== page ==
Table of Contents

  • SEPEHRI, Sohrab

    Houman Sarshar

    (1928-1980), notable Iranian poet and painter.

  • SERĀJ AL-AḴBĀR-E AFḠĀNIYA

    May Schinasi

    “Torch of the news of Afghanistan,” bi-monthly Persian language newspaper published in Kabul during the second decade of the reign of Amir Ḥabib-Allāh (r. 1901-19).

  • ŠERVĀN

    C. E. Bosworth

    (ŠIRVĀN, ŠARVĀN), a region of Eastern Transcaucasia, known by this name in both early Islamic and more recent times, and now (since 1994) substantially within the independent Azerbaijan Republic.

  • ŠERVĀNŠAHS

    C. E. Bosworth

    (Šarvānšāhs), the various lines of rulers, originally Arab in ethnos but speedily Persianized within their culturally Persian environment, who ruled in the eastern Caucasian region of Šervān from mid-ʿAbbasid times until the age of the Safavids.

  • SEVRUGUIN, ANTOIN

    Aphrodite Désirée Navab

    (1830-1933), an Armenian–Iranian photographer who lived most of his life in Persia. He studied painting and photography in Tbilisi and befriended the Russian photographer Dmitri Ivanovich Jermakov. Emulating Jermakov, Sevruguin decided to create his own survey of the people, landscape, and architecture of Persia. Sevruguin had a reputation as a portrait photographer and thus Nāṣer-al-Din Shah appointed him as one of the official court photographers.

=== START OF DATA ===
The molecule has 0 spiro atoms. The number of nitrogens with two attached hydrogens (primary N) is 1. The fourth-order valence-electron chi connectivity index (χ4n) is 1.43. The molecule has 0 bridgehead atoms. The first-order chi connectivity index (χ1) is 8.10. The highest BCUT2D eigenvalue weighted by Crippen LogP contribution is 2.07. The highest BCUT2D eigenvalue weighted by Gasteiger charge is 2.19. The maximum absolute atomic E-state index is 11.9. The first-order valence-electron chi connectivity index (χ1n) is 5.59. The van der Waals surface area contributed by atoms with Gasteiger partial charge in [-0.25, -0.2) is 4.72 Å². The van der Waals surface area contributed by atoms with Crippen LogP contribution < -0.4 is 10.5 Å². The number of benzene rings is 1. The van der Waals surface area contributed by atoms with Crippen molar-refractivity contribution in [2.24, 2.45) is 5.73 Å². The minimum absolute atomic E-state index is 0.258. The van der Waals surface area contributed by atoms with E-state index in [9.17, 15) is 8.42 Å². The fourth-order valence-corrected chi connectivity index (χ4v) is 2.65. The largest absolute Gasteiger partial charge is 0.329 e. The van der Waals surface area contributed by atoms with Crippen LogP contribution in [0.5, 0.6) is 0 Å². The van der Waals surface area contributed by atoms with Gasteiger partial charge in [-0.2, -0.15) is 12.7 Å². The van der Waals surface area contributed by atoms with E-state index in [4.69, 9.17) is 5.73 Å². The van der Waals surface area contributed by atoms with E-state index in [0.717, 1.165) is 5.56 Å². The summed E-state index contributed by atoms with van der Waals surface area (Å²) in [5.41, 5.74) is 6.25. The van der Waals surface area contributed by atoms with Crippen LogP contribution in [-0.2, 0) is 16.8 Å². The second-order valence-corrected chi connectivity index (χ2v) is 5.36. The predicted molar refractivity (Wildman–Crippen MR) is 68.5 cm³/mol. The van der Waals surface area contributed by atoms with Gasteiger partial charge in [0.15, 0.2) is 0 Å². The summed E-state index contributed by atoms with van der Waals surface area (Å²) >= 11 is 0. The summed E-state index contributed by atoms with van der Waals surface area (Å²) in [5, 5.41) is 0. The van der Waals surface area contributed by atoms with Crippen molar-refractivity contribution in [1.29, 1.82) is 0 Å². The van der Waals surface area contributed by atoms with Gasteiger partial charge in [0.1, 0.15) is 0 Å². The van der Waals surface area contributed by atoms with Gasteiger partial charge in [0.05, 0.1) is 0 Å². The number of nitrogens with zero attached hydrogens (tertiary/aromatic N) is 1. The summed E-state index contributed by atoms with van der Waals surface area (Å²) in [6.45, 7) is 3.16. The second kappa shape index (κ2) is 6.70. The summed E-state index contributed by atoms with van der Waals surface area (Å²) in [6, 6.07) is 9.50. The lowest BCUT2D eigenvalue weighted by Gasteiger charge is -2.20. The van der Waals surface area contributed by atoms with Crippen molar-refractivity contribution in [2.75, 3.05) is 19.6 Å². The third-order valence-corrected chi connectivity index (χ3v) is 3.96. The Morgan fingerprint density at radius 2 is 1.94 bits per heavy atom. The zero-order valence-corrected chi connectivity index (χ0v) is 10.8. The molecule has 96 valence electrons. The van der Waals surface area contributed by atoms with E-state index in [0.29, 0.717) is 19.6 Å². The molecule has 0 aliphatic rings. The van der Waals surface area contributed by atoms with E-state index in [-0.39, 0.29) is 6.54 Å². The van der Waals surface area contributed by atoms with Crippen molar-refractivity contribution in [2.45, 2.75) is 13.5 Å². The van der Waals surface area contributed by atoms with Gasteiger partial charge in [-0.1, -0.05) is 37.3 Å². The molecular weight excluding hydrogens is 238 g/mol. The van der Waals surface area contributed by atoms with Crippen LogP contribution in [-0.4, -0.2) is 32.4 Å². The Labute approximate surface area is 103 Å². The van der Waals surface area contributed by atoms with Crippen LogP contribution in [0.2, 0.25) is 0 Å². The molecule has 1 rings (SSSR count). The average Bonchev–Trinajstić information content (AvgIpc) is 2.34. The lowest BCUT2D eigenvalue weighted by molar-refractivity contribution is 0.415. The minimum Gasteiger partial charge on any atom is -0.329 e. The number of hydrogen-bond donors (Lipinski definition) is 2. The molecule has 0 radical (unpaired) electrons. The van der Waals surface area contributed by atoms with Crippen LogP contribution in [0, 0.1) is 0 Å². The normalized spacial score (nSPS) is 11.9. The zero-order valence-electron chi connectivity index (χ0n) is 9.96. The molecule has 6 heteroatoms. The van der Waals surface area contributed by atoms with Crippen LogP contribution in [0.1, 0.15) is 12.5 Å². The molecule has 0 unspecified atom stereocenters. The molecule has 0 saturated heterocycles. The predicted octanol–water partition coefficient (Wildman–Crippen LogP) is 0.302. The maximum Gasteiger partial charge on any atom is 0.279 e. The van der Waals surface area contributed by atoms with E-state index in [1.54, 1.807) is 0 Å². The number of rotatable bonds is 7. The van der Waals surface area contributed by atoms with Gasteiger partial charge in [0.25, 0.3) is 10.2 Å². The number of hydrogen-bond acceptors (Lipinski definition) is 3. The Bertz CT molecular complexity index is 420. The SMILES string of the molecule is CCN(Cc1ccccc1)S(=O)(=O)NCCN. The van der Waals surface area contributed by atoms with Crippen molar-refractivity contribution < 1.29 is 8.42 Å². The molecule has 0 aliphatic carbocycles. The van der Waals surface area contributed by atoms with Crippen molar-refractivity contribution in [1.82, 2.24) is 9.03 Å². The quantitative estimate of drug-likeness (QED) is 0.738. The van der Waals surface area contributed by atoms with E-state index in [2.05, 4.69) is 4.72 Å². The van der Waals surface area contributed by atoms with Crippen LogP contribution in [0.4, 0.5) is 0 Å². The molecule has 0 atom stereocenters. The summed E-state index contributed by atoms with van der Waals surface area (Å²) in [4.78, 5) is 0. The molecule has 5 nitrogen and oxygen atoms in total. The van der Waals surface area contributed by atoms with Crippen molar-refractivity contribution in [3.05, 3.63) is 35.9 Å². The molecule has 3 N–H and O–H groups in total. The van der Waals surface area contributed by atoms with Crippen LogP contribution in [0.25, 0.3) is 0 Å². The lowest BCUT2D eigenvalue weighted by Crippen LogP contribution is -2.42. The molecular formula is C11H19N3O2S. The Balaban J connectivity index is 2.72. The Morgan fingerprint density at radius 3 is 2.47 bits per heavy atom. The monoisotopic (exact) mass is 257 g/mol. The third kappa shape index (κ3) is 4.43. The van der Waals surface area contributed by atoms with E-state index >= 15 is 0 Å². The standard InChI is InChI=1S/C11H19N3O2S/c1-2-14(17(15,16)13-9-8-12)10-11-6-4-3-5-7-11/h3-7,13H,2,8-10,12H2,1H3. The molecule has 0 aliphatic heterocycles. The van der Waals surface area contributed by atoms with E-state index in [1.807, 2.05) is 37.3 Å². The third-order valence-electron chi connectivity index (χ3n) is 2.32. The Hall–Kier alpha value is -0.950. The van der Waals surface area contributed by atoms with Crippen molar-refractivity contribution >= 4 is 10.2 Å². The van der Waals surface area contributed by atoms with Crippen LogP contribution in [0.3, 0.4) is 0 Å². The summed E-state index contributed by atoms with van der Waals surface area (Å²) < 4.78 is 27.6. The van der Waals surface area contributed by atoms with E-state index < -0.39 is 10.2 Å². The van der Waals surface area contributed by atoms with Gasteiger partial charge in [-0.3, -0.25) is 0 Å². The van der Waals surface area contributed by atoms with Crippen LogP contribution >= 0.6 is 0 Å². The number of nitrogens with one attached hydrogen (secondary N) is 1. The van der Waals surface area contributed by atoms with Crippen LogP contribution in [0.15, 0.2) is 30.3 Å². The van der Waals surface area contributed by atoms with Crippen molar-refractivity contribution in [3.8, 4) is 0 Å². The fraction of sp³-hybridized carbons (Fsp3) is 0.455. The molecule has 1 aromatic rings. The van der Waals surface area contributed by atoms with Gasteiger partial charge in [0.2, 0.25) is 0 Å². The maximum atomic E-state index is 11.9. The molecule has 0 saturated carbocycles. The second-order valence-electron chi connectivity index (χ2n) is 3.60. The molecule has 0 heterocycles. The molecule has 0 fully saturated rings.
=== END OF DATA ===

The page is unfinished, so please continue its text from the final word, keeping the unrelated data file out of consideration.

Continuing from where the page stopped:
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  • Šeydā

    Margaret Caton

    the pen name of Mirzā ʿAli-Akbar Širāzi (b. Shiraz, 1259/1843; d. Tehran at the Ṣafi ʿAlišāh ḵānaqāh, 1324/1906), a Persian musician regarded as the most important composer of the lyrical popular song (taṣnif) in the late Qajar period.

  • SHADDADIDS

    Andrew Peacock

    Caucasian dynasty of Kurdish origin reigning from about 950 until 1200, first in Dvin and Ganja, later in Ani.

  • SHADMAN, Sayyed Fakhr-al-Din

    Ali Gheissari

    (1907-1967), cultural critic and writer of fiction, professor of history, civil servant, and cabinet minister.

  • SHAH ABBAS I

    Cross-Reference

    Safavid king of Iran (996-1038/1588-1629). Styled "Shah ʿAbbās the Great," he was the third son and successor of Solṭān Moḥammad Shah. See ʿABBĀS I.

  • SHAHBAZ, Hasan

    Ḡafur Mirzāʾi

    From 1942 to 1948 Shahbaz wrote articles for newspapers and magazines, translated his first books, and worked as a translator for foreign companies, and as a contractor for Allied Forces in Iran. In 1949 he became an editor at the News Desk of the Embassy of Pakistan and later joined the American Embassy in Tehran.

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